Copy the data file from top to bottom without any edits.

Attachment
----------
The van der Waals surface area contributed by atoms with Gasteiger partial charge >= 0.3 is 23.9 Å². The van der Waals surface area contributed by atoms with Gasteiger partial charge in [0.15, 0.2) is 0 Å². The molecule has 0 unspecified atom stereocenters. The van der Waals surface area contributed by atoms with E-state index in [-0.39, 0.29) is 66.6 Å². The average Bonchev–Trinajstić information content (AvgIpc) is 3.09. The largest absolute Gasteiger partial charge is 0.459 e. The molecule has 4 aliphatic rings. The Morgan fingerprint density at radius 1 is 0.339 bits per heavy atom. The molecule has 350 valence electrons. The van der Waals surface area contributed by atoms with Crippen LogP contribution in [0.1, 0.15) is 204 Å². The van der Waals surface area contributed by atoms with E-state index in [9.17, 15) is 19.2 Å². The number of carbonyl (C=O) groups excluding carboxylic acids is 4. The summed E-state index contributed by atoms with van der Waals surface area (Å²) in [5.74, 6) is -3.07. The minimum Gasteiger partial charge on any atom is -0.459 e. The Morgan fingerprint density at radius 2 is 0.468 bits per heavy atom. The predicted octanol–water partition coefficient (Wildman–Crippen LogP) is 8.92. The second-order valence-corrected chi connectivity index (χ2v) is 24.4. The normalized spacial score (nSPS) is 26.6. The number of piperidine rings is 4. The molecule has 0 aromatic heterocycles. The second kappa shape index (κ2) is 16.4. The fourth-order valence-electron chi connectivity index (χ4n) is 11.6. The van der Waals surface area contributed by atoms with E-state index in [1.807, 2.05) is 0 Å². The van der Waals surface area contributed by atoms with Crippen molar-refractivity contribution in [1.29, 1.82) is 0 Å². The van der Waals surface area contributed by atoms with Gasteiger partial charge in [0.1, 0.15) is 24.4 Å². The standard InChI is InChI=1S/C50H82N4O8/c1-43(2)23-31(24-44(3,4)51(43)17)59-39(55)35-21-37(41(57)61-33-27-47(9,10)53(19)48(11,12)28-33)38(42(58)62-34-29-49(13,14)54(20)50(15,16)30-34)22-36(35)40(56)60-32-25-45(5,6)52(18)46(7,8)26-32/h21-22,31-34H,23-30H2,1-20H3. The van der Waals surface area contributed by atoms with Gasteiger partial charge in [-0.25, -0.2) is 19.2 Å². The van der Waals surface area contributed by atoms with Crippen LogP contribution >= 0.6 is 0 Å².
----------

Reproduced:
The van der Waals surface area contributed by atoms with Gasteiger partial charge >= 0.3 is 23.9 Å². The van der Waals surface area contributed by atoms with Gasteiger partial charge in [0.15, 0.2) is 0 Å². The molecule has 0 unspecified atom stereocenters. The van der Waals surface area contributed by atoms with E-state index in [-0.39, 0.29) is 66.6 Å². The average Bonchev–Trinajstić information content (AvgIpc) is 3.09. The largest absolute Gasteiger partial charge is 0.459 e. The molecule has 4 aliphatic rings. The Morgan fingerprint density at radius 1 is 0.339 bits per heavy atom. The molecule has 350 valence electrons. The van der Waals surface area contributed by atoms with Crippen LogP contribution in [0.1, 0.15) is 204 Å². The van der Waals surface area contributed by atoms with E-state index in [9.17, 15) is 19.2 Å². The number of carbonyl (C=O) groups excluding carboxylic acids is 4. The summed E-state index contributed by atoms with van der Waals surface area (Å²) in [5.74, 6) is -3.07. The minimum Gasteiger partial charge on any atom is -0.459 e. The Morgan fingerprint density at radius 2 is 0.468 bits per heavy atom. The predicted octanol–water partition coefficient (Wildman–Crippen LogP) is 8.92. The second-order valence-corrected chi connectivity index (χ2v) is 24.4. The normalized spacial score (nSPS) is 26.6. The number of piperidine rings is 4. The molecule has 0 aromatic heterocycles. The second kappa shape index (κ2) is 16.4. The fourth-order valence-electron chi connectivity index (χ4n) is 11.6. The van der Waals surface area contributed by atoms with E-state index in [1.807, 2.05) is 0 Å². The van der Waals surface area contributed by atoms with Crippen molar-refractivity contribution in [1.29, 1.82) is 0 Å². The van der Waals surface area contributed by atoms with Gasteiger partial charge in [0.1, 0.15) is 24.4 Å². The standard InChI is InChI=1S/C50H82N4O8/c1-43(2)23-31(24-44(3,4)51(43)17)59-39(55)35-21-37(41(57)61-33-27-47(9,10)53(19)48(11,12)28-33)38(42(58)62-34-29-49(13,14)54(20)50(15,16)30-34)22-36(35)40(56)60-32-25-45(5,6)52(18)46(7,8)26-32/h21-22,31-34H,23-30H2,1-20H3. The van der Waals surface area contributed by atoms with Gasteiger partial charge in [-0.25, -0.2) is 19.2 Å². The van der Waals surface area contributed by atoms with Crippen LogP contribution >= 0.6 is 0 Å².